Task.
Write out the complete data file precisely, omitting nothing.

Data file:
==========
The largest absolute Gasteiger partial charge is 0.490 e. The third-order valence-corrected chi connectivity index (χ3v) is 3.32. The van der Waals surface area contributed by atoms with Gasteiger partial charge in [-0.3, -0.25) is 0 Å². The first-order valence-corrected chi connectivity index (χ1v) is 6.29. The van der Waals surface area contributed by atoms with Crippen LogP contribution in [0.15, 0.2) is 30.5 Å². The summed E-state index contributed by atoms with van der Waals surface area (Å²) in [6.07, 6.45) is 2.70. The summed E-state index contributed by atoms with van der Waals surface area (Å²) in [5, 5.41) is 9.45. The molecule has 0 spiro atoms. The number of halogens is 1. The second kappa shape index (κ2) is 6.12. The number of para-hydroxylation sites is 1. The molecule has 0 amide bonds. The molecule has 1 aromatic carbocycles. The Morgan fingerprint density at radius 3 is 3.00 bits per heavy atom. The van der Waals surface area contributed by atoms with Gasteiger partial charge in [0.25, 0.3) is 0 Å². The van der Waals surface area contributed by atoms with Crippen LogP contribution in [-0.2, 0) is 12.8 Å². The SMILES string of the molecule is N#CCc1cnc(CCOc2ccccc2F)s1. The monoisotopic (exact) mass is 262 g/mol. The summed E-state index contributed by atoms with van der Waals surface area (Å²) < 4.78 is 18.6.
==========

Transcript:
The largest absolute Gasteiger partial charge is 0.490 e. The third-order valence-corrected chi connectivity index (χ3v) is 3.32. The van der Waals surface area contributed by atoms with Gasteiger partial charge in [-0.3, -0.25) is 0 Å². The first-order valence-corrected chi connectivity index (χ1v) is 6.29. The van der Waals surface area contributed by atoms with Crippen LogP contribution in [0.15, 0.2) is 30.5 Å². The summed E-state index contributed by atoms with van der Waals surface area (Å²) in [6.07, 6.45) is 2.70. The summed E-state index contributed by atoms with van der Waals surface area (Å²) in [5, 5.41) is 9.45. The molecule has 0 spiro atoms. The number of halogens is 1. The second kappa shape index (κ2) is 6.12. The number of para-hydroxylation sites is 1. The molecule has 0 amide bonds. The molecule has 1 aromatic carbocycles. The Morgan fingerprint density at radius 3 is 3.00 bits per heavy atom. The van der Waals surface area contributed by atoms with Gasteiger partial charge in [0.25, 0.3) is 0 Å². The van der Waals surface area contributed by atoms with Crippen LogP contribution in [-0.2, 0) is 12.8 Å². The SMILES string of the molecule is N#CCc1cnc(CCOc2ccccc2F)s1. The monoisotopic (exact) mass is 262 g/mol. The summed E-state index contributed by atoms with van der Waals surface area (Å²) < 4.78 is 18.6.